Inside this issue
The Photography of Peter Dombrovskis, Journey Into the Wild
Peter Dombrovskis and Bob Brown
Amateur Photographer who plays with big cameras and film when in between digital photographs.
I think it’s safe to say that the new Dombrovskis retrospective was one of my most anticipated books of recent years and sadly, upon having time to study the book at length, it’s also one of the most disappointing. This doesn’t mean that the book doesn’t have value and it is certainly the case that bringing a level of anticipation to any purchase enhances the sense of disappointment when things aren’t quite as expected.
Let’s backtrack a little though. Peter Dombrovskis, as has been mentioned multiple times in On Landscape over the years, is one of the most important landscape photographers of the 20th Century. He was one of the most passionate outdoorsman, untiring environmentalists and talented artists we have had amongst us. His global popularity doesn’t reflect this, however. Many people have only encountered him mentioned for his environmental work or in passing in interviews with other photographers. This is probably because although he produced a few books in his time, probably because of the state of publishing industry, in terms of investment and quality, in Tasmania was lacking. The few good books published in his time are now changing hands for hundreds of pounds and the best retrospective produced after his death often changes hands for thousands.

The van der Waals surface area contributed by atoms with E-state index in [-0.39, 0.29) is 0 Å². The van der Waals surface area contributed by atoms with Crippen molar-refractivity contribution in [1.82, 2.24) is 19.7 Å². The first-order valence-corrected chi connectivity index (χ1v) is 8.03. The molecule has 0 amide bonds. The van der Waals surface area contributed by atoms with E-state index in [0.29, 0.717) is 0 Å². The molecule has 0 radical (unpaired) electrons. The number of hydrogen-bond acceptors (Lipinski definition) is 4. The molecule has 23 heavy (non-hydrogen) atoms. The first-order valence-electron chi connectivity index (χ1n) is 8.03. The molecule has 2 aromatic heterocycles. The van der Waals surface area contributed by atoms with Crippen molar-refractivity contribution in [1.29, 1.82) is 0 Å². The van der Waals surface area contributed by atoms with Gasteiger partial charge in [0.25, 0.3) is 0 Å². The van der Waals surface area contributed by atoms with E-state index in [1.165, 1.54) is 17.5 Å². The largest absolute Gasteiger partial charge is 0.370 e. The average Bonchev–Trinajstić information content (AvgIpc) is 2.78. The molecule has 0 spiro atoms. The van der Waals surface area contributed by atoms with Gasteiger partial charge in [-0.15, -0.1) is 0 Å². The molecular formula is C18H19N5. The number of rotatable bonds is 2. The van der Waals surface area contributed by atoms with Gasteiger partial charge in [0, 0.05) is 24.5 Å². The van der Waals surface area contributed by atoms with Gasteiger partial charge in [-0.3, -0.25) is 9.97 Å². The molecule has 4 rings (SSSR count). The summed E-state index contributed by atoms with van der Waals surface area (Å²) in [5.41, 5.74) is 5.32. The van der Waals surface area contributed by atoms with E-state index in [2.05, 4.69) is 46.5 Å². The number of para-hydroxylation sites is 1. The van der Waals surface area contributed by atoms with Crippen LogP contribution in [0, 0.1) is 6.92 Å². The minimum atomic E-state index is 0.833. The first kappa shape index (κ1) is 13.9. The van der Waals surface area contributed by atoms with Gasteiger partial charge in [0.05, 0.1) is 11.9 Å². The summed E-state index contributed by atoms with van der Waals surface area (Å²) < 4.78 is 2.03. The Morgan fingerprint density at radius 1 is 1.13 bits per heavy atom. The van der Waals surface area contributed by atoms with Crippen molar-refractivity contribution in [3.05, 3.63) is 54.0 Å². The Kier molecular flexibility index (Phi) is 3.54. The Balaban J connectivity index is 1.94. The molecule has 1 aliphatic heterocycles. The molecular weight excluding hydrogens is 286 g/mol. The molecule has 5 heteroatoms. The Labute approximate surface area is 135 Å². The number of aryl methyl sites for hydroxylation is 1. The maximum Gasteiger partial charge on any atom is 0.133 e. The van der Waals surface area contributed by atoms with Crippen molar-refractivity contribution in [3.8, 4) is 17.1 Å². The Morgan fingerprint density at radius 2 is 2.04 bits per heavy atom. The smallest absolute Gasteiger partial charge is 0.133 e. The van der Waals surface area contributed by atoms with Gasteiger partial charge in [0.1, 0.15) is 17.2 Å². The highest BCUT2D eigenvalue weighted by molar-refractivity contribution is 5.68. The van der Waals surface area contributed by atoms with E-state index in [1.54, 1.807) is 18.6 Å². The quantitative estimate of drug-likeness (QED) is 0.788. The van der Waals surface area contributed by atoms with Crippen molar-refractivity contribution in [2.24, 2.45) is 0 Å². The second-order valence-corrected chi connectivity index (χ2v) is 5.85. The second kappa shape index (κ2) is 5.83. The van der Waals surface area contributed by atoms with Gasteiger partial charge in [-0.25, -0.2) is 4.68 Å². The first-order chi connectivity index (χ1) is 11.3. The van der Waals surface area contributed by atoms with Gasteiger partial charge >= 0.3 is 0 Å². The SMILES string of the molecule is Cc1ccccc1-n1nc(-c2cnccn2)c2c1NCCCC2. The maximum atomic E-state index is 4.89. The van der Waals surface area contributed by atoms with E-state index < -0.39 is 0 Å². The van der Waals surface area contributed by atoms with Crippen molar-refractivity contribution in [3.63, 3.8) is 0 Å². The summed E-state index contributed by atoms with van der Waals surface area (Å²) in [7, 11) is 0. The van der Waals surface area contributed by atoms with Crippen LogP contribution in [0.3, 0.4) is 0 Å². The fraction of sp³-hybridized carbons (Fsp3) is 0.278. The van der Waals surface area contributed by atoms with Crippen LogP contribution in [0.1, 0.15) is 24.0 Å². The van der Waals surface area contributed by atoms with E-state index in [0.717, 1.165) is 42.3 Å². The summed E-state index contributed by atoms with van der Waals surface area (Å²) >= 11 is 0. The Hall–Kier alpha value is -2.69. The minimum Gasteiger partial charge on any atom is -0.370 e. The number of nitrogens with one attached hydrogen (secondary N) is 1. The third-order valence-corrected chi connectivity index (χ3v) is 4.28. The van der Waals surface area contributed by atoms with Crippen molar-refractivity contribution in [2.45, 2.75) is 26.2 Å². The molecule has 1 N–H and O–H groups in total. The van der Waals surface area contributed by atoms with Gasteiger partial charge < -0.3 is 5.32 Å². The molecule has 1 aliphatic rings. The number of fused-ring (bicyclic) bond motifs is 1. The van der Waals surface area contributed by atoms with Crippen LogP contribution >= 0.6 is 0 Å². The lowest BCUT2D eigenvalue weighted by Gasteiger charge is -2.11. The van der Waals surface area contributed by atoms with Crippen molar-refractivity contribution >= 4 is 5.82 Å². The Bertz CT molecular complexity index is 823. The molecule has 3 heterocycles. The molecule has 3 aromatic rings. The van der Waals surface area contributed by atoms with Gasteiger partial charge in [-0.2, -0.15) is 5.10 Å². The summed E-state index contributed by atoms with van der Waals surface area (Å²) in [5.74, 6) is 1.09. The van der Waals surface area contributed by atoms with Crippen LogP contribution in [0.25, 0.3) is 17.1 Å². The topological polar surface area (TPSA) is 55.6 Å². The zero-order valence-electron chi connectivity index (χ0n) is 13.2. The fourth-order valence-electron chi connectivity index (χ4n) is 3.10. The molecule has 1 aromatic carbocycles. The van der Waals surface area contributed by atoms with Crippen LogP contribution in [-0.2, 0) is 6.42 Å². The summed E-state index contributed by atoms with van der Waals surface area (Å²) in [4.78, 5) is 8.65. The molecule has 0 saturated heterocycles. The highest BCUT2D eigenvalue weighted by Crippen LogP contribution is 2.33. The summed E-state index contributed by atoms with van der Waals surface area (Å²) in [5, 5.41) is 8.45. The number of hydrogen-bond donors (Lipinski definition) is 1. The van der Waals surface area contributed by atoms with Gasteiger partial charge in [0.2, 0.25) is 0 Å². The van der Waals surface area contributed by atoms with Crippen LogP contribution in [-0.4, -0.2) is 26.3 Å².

So when I heard that the National Library of Australia was putting on an Exhibition and to go with it had commissioned the production of a retrospective book that would have a large print run, you can understand some of my enthusiasm. I managed to get an early pre-order in and about a couple of months ago I received my copy.